Money isn't everything in education, but if we are going to demand excellence from our public schools, charters included, they need the funding to do the job.
Educational choice may have gotten its start here in Minnesota, but it is increasingly at risk -- particularly in rural parts of our state, as support in St. Paul for alternatives like charter schools appears to be wavering.
As the Star Tribune recently reported, charter schools may have reached the saturation point in the metro region ("Growth of charter schools is slowing," June 4). But here in rural Minnesota, students are still waiting in most cases for the kind of choices their urban counterparts now take for granted.
Creating those choices is more difficult than ever because of an unprecedented funding and regulatory situation that has made starting a charter school in Minnesota today a daunting endeavor, slowing the development of new schools dramatically.
The 2009 change in the approval process for charters inevitably slowed new applications. While the process is now clarified, new charters today face an even bigger roadblock -- lack of funding.
It's a problem of bipartisan origin. While Republican legislators support charter schools in theory, the GOP's rigid anti-tax position has forced the state to balance its books through a draconian holdback of school funding that is meanwhile steadily losing ground to inflation.
DFL leaders, meanwhile, have largely abandoned the school choice vision first outlined by DFL Gov. Rudy Perpich, for fear of offending teachers' unions. This past year, Gov. Mark Dayton sliced state charter school startup funding from the budget.
As budget savings go, this cut barely amounted to a rounding error (mostly because there are now so few startups), but the funding cut was a blow to new charter schools.
It came as federal charter school grant funds were drying up as well, at least in Minnesota. While the federal Department of Education recently approved Minnesota for a partial funding reallocation, federal delays in finalizing the grant mean the money will be available too late to help schools planning to open this year. That means a less than optimal startup for the two or three hardy schools willing to take the plunge into Minnesota's increasingly chilly charter school waters.
On top of this, new schools still face a holdback of 35.7 percent of their regular student aid. While every school faces this issue, the effect of the holdback is less dire for existing schools, which receive their holdback from the prior year on top of the reduced funding for the current year.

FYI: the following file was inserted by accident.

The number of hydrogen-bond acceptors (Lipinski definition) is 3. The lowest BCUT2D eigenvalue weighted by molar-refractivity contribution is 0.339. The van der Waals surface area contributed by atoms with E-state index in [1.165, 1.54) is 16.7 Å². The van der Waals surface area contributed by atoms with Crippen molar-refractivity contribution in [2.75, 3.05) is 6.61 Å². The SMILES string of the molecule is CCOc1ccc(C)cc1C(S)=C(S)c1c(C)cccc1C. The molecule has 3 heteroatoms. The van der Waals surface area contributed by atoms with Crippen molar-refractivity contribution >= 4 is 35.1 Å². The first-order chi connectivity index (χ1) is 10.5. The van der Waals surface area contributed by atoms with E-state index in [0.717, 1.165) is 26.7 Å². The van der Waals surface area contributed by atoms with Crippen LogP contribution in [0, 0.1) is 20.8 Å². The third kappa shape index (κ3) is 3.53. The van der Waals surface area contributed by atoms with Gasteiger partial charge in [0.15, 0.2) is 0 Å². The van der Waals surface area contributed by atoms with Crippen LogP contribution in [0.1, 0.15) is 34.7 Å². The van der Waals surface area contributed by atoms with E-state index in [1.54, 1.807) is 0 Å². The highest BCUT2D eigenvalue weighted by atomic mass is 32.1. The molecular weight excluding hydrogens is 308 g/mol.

New schools, on the other hand, must fund all of their startup expenses, purchase equipment, supplies, computers, and much more -- and fund operations -- with just 65 percent of the funds that an already-existing school needs just to keep the doors open.
As a board member of one such startup -- the Vermilion Country School, in Tower -- I can attest to the challenge. I have 20-plus years experience running a successful small business in a seasonal economy, but I found the budgeting realities for a new charter school in Minnesota difficult at best.
We are fortunate in our case to have tremendous community support, since to date every single dollar we've spent developing the school has come from local donations. In the case of one other charter school startup this year, the school founder remortgaged his house to fund startup costs.
Such circumstances are unprecedented in Minnesota.
What's more, other funding sources typically aren't available to charter schools, at least in rural parts of the state. Minnesota's philanthropic foundations usually won't provide support to charter schools, apparently believing that funding schools is the role of the state.
Money isn't everything in education, but if we are going to demand excellence from our public schools, charters included, they need the funding to do the job. Funding holdbacks and the elimination of state startup funds certainly don't enhance the educational prospects of new schools.
The bottom line is clear. If charter schools are not given the resources necessary to succeed -- or the ability to establish new schools to replace those that fail -- the future of educational choice in the state that invented it is in serious doubt.
Marshall Helmberger is editor and publisher of Timberjay Newspapers in northeastern Minnesota.